The senior living industry must have a change-driven spirit and attitude just like any other industry to keep up with the constant transitions of its industry.

The philosophical makeup of consumers changes, technology changes, trends come and go and people expect different things. If cell phone companies did not offer smartphones or the latest trends in their industry, then consumers would take their business to other carriers that offer what consumers want. When Blockbuster did not offer $1 rentals, they were pushed to closure by Redbox.

It is imperative to stay relevant and evolve with your consumers. For that reason, our team at Baptist Retirement Community is always looking for ways to address the varying needs of different generations of consumers. Right now, we are at a crossroads, and we have a significant question we must tackle. How do we effectively meet the needs of two different groups of seniors?

On one hand, we have the Depression-era generation, and on the other, we have the baby boomers. Each generation has completely different philosophical makeups, different needs, different wants and even different ways of living life.

Members of the Depression-era generation collectively have been profiled to be a generation that is more frugal with their money, modest with material possessions and humble about their accomplishments, with a tendency to not want to burden people around them. Members of the baby boomer generation, however, are known to showcase more of their prosperity, enjoy having a variety of choices, research important purchases, have higher expectations for material possessions, tend to be more physically active and are more outspoken with their needs and wants.

Many members of the Depression-era generation have come to our community to settle down after years of work and service. They continue to stay active and involved on the campus and in the community, however, through participation in community group social events and volunteer work. Many leading-edge members of the boomer generation, by contrast, are using their new retirement freedom to cultivate their independent spirits. They remain actively involved in many things outside of our community. Just because they are almost in their 70s does not mean they are done experiencing what the world has to offer. BRC as a community and as an organization strives to foster an environment conducive to those variable generational expectations.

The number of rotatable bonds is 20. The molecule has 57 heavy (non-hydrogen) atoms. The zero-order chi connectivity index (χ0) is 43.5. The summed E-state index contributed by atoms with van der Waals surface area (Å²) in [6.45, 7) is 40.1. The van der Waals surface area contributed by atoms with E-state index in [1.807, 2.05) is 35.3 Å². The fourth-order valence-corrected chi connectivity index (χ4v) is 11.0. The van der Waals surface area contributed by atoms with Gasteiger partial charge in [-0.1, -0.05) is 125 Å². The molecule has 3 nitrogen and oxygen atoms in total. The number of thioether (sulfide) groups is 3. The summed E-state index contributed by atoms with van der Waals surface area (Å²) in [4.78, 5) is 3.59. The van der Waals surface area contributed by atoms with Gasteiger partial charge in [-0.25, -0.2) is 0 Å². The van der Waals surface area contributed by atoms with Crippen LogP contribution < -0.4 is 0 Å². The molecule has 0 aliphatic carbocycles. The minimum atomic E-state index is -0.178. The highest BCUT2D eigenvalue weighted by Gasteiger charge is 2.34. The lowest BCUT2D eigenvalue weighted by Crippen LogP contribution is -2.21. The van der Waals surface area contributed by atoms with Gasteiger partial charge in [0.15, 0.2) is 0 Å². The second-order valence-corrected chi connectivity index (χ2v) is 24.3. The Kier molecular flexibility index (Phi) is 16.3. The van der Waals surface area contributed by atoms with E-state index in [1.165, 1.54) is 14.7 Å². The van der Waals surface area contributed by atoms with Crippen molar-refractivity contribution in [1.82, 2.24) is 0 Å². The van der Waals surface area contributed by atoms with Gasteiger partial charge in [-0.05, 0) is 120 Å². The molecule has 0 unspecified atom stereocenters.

How does a community such as Baptist Retirement Community, which was built and expanded on in the 1960s, 1970s and 1980s, reposition itself to pique the interests of younger generations of seniors? We have started doing total renovations on homes and apartments within our community to tailor them to the boomer generation. We learn so much from listening to the ideas of current and prospective residents. A total renovation can include replacing everything except the sheetrock. It can include replacing the interior and exterior doors; scraping off the popcorn ceilings and retexturing them; gutting bathrooms to sometimes remove bathtubs and replacing them with showers and toilets to meet healthcare standards; upgrading cabinetry, countertops and flooring; and adding more light fixtures and ceiling fans. We have made homes and apartments energy-efficient and have included back porches for leisure.

Some of the houses are turned with minimal renovations to make them appealing and customizable for prospective residents, whereas others involve depositors who are able to be a part of the process and provide input for flooring, cabinetry, counters, fixtures and more. We always can customize the homes though, even if we already have renovated them. You can make your community relevant and up-to-date without tearing it down and starting from scratch.

It’s a challenging yet exciting time for change. I am eager to see where the future takes the senior living industry and see what possibilities unfold.

Aaron Hargett is the independent living director for Baptist Retirement Community, San Angelo, TX.